The secret to selling fruits is making your customers laugh.
“When a customer asks me if the mangoes are sweet, I tell them that it is so sweet that it will make you forget your husband,” laughed Jane Viernes, whose easy smile and witty comebacks make her a favorite fruit vendor at the Kamuning Public Market.
The playful banter keeps the customers coming and the sales rolling. “People come in to buy as early as 5AM. At night, customers drop by to get some fruits before heading home,” said the 22-year-old.
The two fruit stalls owned by her boss could turn in about P30,000 ($600) a day in sales. It’s enough for Jane’s boss to give her modest accommodations on top of her monthly salary of P6,000 ($120). Jane sends almost all of her salary to her parents in the province, leaving just about $20 for herself. “That’s enough for my shampoo, soap, cellphone load and a little extra.”
As an essential service, their fruit stall was allowed to stay open during the lockdown meant to slow the spread of COVID-19, but it wasn’t the same. Jane wasn’t so chatty with the few customers that still came in to buy. They were all in a hurry. They didn’t turn the fruits around in their hands or smell them before buying. No one stopped to take their photo in front of the apples, oranges and bananas that Jane carefully arranged every morning to display their colors.
And it was awkward. Money was exchanged using only the thumb and forefinger.
COVID-19 diminished the joy Jane got from selling and it also slashed the store’s income. Daily sales are down to $100 a day–sometimes even less.
Jane encouraged her boss to enroll their stall into the Community Mart program initiated by the Office of the Vice President Leni Robredo so they could still sell to customers online. Nearby residents can order fruits, vegetables, and meat from the Kamuning Market vendors through an application and have their purchases delivered to their doorstep.
The Community Mart program links Kamuning Public Market vendors directly to their customers and the delivery service gives drivers of motorized rickshaws (known as tricycles) like Philip Alberga a source of livelihood.
In the first week of its pilot run, the Kamuning Public Market generated over P500,000 ($10,000) in sales.
Philip lost his income when all public transportation was suspended because of quarantine measures declared last March. Philip, who is president of the Tricycle Operators and Drivers’ Association (TODA) in Kamuning, said that all of the 100 members found themselves suddenly jobless.
It was a stark difference to the days before the lockdown when Philip said that just by ferrying market goers rushing to get the freshest seafood and vegetables, he could make his P300 daily boundary even before the sun came up.
When the influx of market shoppers would die down, it would be time for school. Rickshaw drivers like Philip would squeeze in four passengers at a time so the kids could divide the P40 ($.80) fare amongst themselves. “That way it’s not so costly for the students and the trip is still worthwhile for us drivers.”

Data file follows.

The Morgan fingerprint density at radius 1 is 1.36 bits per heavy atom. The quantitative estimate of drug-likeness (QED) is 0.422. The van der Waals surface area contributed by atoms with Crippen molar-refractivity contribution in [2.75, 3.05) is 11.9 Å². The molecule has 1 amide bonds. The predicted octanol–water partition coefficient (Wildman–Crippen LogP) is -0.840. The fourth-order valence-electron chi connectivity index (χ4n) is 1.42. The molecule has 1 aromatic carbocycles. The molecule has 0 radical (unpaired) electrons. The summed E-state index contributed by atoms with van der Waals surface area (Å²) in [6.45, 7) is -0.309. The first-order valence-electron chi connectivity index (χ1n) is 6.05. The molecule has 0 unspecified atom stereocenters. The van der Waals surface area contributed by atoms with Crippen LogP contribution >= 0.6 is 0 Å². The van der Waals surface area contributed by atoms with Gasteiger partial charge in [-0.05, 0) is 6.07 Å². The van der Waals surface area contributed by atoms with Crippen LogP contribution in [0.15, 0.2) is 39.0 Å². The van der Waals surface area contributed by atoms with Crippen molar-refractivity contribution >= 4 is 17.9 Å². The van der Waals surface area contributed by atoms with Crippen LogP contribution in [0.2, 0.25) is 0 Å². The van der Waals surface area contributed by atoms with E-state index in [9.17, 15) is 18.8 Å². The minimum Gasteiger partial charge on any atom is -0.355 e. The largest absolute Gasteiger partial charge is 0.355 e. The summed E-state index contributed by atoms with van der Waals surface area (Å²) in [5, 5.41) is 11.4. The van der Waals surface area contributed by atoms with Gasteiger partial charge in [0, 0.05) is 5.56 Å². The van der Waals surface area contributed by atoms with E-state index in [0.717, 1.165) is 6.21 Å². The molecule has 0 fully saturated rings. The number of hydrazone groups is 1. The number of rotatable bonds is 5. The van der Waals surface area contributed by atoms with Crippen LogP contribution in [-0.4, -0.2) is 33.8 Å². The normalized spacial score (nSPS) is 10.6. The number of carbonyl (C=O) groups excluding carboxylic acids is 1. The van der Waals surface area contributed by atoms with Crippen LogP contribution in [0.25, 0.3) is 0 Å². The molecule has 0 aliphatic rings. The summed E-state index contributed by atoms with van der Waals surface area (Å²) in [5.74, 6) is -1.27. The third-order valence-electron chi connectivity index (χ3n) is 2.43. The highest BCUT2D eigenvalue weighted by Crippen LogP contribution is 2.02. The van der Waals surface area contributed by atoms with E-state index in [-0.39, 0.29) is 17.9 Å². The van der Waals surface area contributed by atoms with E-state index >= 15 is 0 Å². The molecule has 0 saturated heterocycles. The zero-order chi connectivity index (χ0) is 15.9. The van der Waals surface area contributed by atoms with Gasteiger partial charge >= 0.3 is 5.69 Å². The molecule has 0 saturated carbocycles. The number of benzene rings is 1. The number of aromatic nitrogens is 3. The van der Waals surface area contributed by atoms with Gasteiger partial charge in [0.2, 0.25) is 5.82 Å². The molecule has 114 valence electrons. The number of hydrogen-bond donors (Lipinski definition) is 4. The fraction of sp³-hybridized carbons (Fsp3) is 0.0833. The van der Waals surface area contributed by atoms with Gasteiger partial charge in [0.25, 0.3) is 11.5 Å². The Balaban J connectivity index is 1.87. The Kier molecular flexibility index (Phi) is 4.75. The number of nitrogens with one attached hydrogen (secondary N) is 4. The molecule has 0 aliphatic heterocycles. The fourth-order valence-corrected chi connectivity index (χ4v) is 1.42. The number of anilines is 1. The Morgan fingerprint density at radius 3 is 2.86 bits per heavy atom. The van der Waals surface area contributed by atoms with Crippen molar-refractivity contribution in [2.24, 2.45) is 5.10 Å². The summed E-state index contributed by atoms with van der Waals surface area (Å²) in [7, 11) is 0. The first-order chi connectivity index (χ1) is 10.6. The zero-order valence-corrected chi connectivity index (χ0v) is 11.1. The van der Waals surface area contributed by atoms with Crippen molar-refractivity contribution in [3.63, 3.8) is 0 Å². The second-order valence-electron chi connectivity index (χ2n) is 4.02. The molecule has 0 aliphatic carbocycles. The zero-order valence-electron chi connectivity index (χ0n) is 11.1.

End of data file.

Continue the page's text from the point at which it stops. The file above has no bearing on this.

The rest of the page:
Philip could end his day at around 4PM with P1,000 ($20) a day, nearly double the minimum wage.
Through the government’s social assistance program, Philip received P8,000 ($150) during the first month of the quarantine. He used it to pay his rent, water, and electricity. The government declared a moratorium on rent collection but he didn’t want debts to pile up. “I still need to pay for it a few months from now and who knows what the situation will be like then,” he said.
Philip had seen how badly the pandemic had hit the other drivers of the bigger public utility vehicles like jeepneys and buses. “At least we rickshaw drivers can detach the side carriage and use the motorcycle to make deliveries. We could still make some money. It’s been really hard for the other drivers.”
The Community Mart has given Philip and other drivers an alternative form of income but daily earnings are down to about P300 ($15). The lost income makes itself felt on his family’s food plate. “We eat mostly sardines and eggs now. Before we could still afford to have pork every once in a while.”
Philip knows that his going out to make deliveries exposes him to getting infected by COVID-19 and bringing it home to his children. He takes precautions by first stripping off his outer clothes, leaving them outside his house and taking a bath before going inside to be with his family.
The coming rainy season which brings floods and water-related diseases like dengue and leptospirosis will make it more difficult to prevent getting sick, but Philip just shrugged his shoulders. “I have to go out and work. If I don’t my kids’ stomachs will start grumbling from hunger and I can’t have that.”